WASHINGTON – Seeking to breathe new life into a sagging economy, President Obama announced Monday he will attempt an executive branch rescue of homeowners trying to refinance underwater mortgages, with a new initiative that lets people with little or no equity get a better interest rate at a reduced cost.
The initiative, the first in a series of announcements expected this week by the president, applies to homeowners with federally guaranteed mortgages who are current on their payments.
"I'm here to say that we can't wait for an increasingly dysfunctional Congress to do its job," the president declared outside a family home in Las Vegas, the epicenter of foreclosures and joblessness. "Where they won't act, I will."
The revamped Home Affordable Refinance Program, or HARP, which aims to avert foreclosures, would allow homeowners who are still current on their mortgages to refinance no matter how much their home value has dropped below what they still owe.
While the White House tried to avoid predicting how many homeowners would benefit from the revamped refinancing program, the Federal Housing Finance Administration estimated an additional 1 million people would qualify. Moody's Analytics say the figure could be as high as 1.6 million.
The change is not a mass refinancing of everyone in America, but a targeted fix to open up the program to more people who are underwater.
Obama announced the initiative in Las Vegas, where an estimated 60 percent of homes are underwater. But it could also help borrowers in other states, including Arizona, Florida, California and elsewhere where the underwater mortgage rate is high and borrowers are stuck without options to lower their payments.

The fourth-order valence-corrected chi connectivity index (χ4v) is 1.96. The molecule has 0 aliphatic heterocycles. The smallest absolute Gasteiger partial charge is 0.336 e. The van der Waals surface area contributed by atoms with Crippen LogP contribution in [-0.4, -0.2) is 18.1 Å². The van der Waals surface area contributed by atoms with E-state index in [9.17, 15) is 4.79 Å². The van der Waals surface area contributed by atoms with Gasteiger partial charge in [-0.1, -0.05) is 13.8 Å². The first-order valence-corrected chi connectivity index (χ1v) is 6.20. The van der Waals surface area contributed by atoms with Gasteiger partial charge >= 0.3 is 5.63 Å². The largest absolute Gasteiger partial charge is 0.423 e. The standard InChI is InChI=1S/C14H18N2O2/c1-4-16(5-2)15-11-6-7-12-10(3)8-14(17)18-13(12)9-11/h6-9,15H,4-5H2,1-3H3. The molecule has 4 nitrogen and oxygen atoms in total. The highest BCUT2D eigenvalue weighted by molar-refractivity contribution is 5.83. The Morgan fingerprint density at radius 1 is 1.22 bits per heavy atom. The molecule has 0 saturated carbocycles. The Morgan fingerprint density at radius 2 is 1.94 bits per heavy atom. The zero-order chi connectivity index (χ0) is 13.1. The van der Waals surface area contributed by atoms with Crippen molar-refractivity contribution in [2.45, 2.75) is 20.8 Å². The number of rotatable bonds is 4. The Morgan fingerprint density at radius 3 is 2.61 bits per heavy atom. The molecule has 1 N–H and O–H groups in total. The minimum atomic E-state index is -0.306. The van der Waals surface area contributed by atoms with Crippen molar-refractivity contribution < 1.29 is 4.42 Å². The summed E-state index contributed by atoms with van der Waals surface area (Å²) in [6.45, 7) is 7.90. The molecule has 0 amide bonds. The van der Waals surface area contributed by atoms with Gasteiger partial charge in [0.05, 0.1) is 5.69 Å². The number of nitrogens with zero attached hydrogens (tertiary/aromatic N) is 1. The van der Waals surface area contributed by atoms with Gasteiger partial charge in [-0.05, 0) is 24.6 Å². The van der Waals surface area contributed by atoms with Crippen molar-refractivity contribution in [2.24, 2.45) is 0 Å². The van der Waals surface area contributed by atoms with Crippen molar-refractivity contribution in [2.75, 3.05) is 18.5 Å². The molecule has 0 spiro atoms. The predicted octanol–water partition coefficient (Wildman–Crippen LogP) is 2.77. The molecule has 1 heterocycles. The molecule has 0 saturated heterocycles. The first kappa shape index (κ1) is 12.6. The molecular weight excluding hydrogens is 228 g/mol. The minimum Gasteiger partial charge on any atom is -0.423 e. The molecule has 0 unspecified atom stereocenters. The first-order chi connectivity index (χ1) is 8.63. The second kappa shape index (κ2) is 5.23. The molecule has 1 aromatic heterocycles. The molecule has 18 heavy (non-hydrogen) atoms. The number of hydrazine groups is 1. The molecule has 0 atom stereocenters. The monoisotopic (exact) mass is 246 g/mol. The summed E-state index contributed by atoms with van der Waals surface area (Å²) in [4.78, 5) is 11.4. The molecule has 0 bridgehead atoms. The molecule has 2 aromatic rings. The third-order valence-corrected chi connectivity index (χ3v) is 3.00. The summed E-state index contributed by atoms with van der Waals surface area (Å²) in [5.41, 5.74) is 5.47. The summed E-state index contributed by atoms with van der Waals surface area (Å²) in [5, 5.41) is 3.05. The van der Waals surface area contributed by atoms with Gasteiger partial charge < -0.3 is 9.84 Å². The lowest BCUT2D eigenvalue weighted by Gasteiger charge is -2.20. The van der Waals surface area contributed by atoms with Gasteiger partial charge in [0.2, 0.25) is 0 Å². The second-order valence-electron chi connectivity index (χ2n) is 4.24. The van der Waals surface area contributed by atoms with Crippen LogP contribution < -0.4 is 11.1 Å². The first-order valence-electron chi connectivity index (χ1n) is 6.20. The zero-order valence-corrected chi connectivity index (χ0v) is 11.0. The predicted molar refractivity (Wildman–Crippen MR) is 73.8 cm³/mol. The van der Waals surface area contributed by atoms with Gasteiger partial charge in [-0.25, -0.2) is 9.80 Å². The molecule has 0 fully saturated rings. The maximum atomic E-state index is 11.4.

Housing and Urban Development Secretary Shaun Donovan said HARP has already helped nearly 1 million homeowners but "has not reached the scale that we hoped and the scale that it needs to reach to be able to reach to unlock this potential tool to help ... families in the American economy even further."
The changes to the loan programs are specifically intended to bypass Congress, which is stalled on agreeing to new plans to increase jobs and jump-start the economy. But it won early support from Democratic Sen. Barbara Boxer of California and Republican Sen. Johnny Isakson of Georgia.
"This is a positive step in the right direction for the preservation of homeownership for those Americans who have been making their payments and met their obligations. They deserve the benefit of today’s lower interest rates," Isakson said.
The announcement is part of a new campaign that Obama is trying out with a new catchphrase, "We can't wait," to goad Republicans for inaction, even as the Democratic-led Senate votes against the president's other jobs proposals.
The "We can't wait" campaign doesn't mean the White House has abandoned its pressure on Congress to pass the American Jobs Act, White House Communications Director Dan Pfeiffer said.
"We can't wait for Congress to act so we're going to take the steps we can take," he said.
While on a West Coast swing this week, Obama will also announce policy changes to ease college graduates' repayment of federal loans.
After a drop-in to Las Vegas, for high-money fundraising for his reelection campaign, the president will travel to Los Angeles for three more fundraisers, including one at the home of movie stars Melanie Griffith and Antonio Banderas. Obama will also make stops this week in San Francisco and Denver.
The Associated Press contributed to this report.